Following its recent trend of addressing how to combat the growing impact of climate change, the Cloverdale City Council adopted a climate emergency resolution last Wednesday, which aims for the city to adopt “immediate emergency mobilization actions to restore a safe climate and achieve zero net carbon emissions by 2030.”
The resolution passed 4-0. Councilmember Gus Wolter was absent.
City Manager David Kelley said that the resolution’s action steps revolve around six different areas including community engagement, land use, building energy, solid waste, transportation and water delivery and treatment.
The resolution was created by a county climate mobilization group and has been sent to cities around the county.
“We already know what needs to be done, and we have the knowledge to do it. We must face up to the climate science and the facts and go into emergency mode and throw everything we’ve got at this emergency to ensure a safe, livable climate for all,” said Dan Fitzsimmons, a resident who also serves as a Regional Climate Protection Authority (RCPA) Cloverdale representative. “I advise council to not view this resolution as a feel-good-in-the-moment act, passing this is a good first step but we urgently need all hands on deck to face this impending global catastrophe.”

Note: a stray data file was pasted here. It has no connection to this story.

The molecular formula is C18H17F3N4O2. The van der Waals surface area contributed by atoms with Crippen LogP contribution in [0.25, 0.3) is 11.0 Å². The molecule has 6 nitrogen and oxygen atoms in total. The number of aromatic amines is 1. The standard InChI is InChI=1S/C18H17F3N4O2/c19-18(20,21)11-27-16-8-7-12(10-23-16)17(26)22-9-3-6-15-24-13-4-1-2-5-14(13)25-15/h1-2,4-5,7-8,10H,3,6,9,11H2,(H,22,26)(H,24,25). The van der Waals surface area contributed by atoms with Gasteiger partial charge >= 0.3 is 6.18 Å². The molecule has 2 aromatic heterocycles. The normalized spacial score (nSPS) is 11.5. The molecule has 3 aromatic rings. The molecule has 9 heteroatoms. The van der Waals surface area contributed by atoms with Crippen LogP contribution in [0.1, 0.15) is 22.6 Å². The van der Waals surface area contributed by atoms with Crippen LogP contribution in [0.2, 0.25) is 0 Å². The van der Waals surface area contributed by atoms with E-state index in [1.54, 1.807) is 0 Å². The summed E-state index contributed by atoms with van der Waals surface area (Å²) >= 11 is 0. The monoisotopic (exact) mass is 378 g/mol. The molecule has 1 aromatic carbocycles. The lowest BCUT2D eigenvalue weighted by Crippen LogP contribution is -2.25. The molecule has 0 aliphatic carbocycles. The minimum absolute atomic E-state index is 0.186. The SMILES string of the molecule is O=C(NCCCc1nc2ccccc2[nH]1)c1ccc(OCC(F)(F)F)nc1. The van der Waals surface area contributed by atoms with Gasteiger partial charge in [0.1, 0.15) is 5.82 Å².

Fitzsimmons requested that the council seek or appoint a group to serve as teachers, advocates and city ambassadors to help educate community members on climate issues.
Resident Brooke Green suggested looking at idling school buses in line during school drop-off as a way of addressing one local form of carbon emissions.
The resolution included points of action for the six areas described by Kelley, including implementation of the zero waste resolution that was adopted by the city council earlier this year. Additional points involved considering a polystyrene ban, considering the use of electric vehicles for city use when possible, increase the planting of trees, updating the city’s zoning ordinance and others.
Pete Gang told the council that while reducing future emissions is important, they need to also keep in mind that the emissions currently in the atmosphere will have a lasting impact on climate change as well. Gang also asked the council to “do everything possible to engage and involve the community, because this issue is on everybody’s mind.”
“I want to commend the city for bringing forward this resolution, and I want to really commend you for the work plan that’s been put together,” said Jane Elias, a resident who is also a Cloverdale RCPA representative. Elias echoed Gang’s recommendation for promoting community involvement and education in regard to climate change.
Councilmember Jason Turner suggested that Cloverdale create an action group devoted to climate change, while Councilmember Marta Cruz requested the community engagement efforts include reaching out to all members of the community, specifically outreach to Cloverdale’s Latino community. She also requested that the city work with the Cloverdale Unified School District to discuss how to loop the district in on climate-conscious efforts.
The city staff were directed to add the suggestions voiced by both the council and the community to the resolution’s work plan. Rather than creating an action group devoted to climate change, the issue will stay as a standing item on the Planning and Community Development subcommittee.